Environmental durability of FRP bond to concrete subjected to freeze-thaw action
Environmental durability of fiber-reinforced plastic bond to concrete subjected to freeze-thaw action
Massachusetts Institute of Technology. Dept. of Civil and Environmental Engineering.
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An experimental study was performed to determine the environmental durability of the adhesive bond between fiber-reinforced plastic (FRP) and concrete. The study specifically focused on freeze-thaw cycling exposure of such bonds and their ultimate strength prior and after the environmental exposure. To investigate the bond strength 84 single lap shear specimens were manufactured utilizing two different types of carbon FRP pultrued strips and three different structural adhesives for total of three FRP/adhesive combinations. Two types of concrete substrate were used: regular high strength and air-entrained concrete. The specimens were freeze-thaw cycled for three different numbers of cycles using two different freeze-thaw procedures. First freeze-thaw procedure used chloride solution (3% NaCI) as its medium; the second procedure utilized tap water. This main program was complemented by the same freeze-thaw cycling of pull-off specimens of the adhesively bonded system and dumbbell tension specimens of the three adhesives. Coefficients of thermal expansion of the three structural adhesives were also experimentally measured. Results show that the ultimate strength of the adhesive bond between FRP and concrete deteriorates measurably during freeze-thaw cycling in chloride solution. This must be put into perspective as the concrete itself severely deteriorates during this type of freeze-thaw cycling. Therefore, the durability of the adhesive bond between FRP and concrete is dependent on the durability of the concrete.(cont.) This is also supported by the results of testing of the adhesive tensile specimens that did not show decrease in strength only an increase in ultimate strain. The freeze-thaw cycling in water did not result in any deterioration of the specimens' strength, most specimens actually acquired higher strength, due to moist curing of the concrete during the freeze-thaw cycling.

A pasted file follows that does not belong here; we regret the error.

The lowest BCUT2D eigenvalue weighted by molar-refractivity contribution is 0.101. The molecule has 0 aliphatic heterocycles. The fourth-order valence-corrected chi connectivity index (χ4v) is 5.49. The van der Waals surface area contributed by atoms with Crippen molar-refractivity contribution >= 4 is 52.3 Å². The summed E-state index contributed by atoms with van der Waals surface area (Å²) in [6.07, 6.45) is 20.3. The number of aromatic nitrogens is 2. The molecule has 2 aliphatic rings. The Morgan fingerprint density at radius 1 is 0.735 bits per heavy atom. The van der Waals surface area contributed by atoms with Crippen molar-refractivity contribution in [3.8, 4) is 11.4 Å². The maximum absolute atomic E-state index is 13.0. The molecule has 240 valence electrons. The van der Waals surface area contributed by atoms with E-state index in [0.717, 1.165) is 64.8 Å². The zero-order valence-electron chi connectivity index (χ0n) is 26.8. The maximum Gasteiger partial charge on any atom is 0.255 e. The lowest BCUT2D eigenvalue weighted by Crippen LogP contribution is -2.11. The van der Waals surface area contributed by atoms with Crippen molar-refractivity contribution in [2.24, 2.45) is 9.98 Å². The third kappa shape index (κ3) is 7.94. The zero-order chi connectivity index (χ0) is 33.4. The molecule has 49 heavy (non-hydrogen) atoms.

Thesis (S.M.)--Massachusetts Institute of Technology, Dept. of Civil and Environmental Engineering, 2006.Includes bibliographical references (leaves 46-49).
DepartmentMassachusetts Institute of Technology. Dept. of Civil and Environmental Engineering.
Massachusetts Institute of Technology
Civil and Environmental Engineering.